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Child Crimes: What is Considered Child Abandonment?

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You probably know that deserting a child without an intent to return is considered child abandonment. What you may not know is that child abandonment can happen even when a parent or caregiver remains in the home, if the absence could potentially lead to substantial physical or emotional harm. An example is when a very young child is left alone to care for himself.

Instances of Child Abandonment

If a parent is at home but inattentive, which is often the case with alcoholics, a parent could be convicted of child abandonment charges. Some other instances that could be considered desertion of a child include:

  • Leaving a child with a caregiver without providing for his support, and then failing to communicate with that person for a period of time
  • Failing to maintain regular visitation with a child for six months or more
  • Refusing to follow a program developed by the Department of Family and Protective Services (DFPS) that is designed to reunite a parent and child

Criminal Sanctions are Possible

The Texas Penal Code addresses abandoning or endangering a child in Section 22.041. As such, there are criminal sanctions that can be imposed on an individual who is found guilty of this crime. The exact punishment will vary based upon the severity of the circumstances. The degrees of punishment are:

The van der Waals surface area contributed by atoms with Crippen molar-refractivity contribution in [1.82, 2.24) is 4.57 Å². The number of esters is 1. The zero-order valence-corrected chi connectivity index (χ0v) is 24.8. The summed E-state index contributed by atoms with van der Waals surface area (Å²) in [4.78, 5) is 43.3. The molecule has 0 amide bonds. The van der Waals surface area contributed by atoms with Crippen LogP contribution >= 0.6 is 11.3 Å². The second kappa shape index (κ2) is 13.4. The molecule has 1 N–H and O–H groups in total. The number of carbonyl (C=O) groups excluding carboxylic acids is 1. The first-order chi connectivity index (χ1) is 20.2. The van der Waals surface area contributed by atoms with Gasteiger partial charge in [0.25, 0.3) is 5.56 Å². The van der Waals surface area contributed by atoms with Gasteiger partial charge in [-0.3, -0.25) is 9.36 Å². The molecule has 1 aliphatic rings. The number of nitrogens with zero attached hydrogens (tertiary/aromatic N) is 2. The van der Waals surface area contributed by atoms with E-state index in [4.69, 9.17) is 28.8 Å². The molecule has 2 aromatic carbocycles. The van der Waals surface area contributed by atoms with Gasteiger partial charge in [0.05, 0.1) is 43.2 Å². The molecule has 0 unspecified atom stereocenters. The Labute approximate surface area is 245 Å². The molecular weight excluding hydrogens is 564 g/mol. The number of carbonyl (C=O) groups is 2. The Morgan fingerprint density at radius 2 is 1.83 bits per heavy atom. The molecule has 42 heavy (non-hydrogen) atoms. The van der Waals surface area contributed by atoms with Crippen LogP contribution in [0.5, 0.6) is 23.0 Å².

• State jail felony whenever there was an intent to return for the child
  • Third degree felony when there was no intent to return
  • Second degree felony if the child was abandoned under circumstances that would place him in “imminent danger of death, bodily injury or physical or mental impairment.”

These charges can result in jail time and monetary fines, not to mention the fact that they will remain on your record for some time. They could even prohibit you from owning a firearm, holding public office, or working in certain occupations. If you have other children in your home, they could be removed and placed in foster care until an investigation can be completed.

Speaking with DFPS

Charges are typically brought about after an investigation by the Department of Family and Protective Services into the matter. Failing to answer questions from this agency is normally not in your best interest; however, handling the matter yourself might not be either. You will likely need a defense lawyer who is familiar with child abandonment charges to help you obtain the best possible outcome for your particular situation. Contact Brett A. Podolsky today by calling 713.227.0087.

Discuss your case


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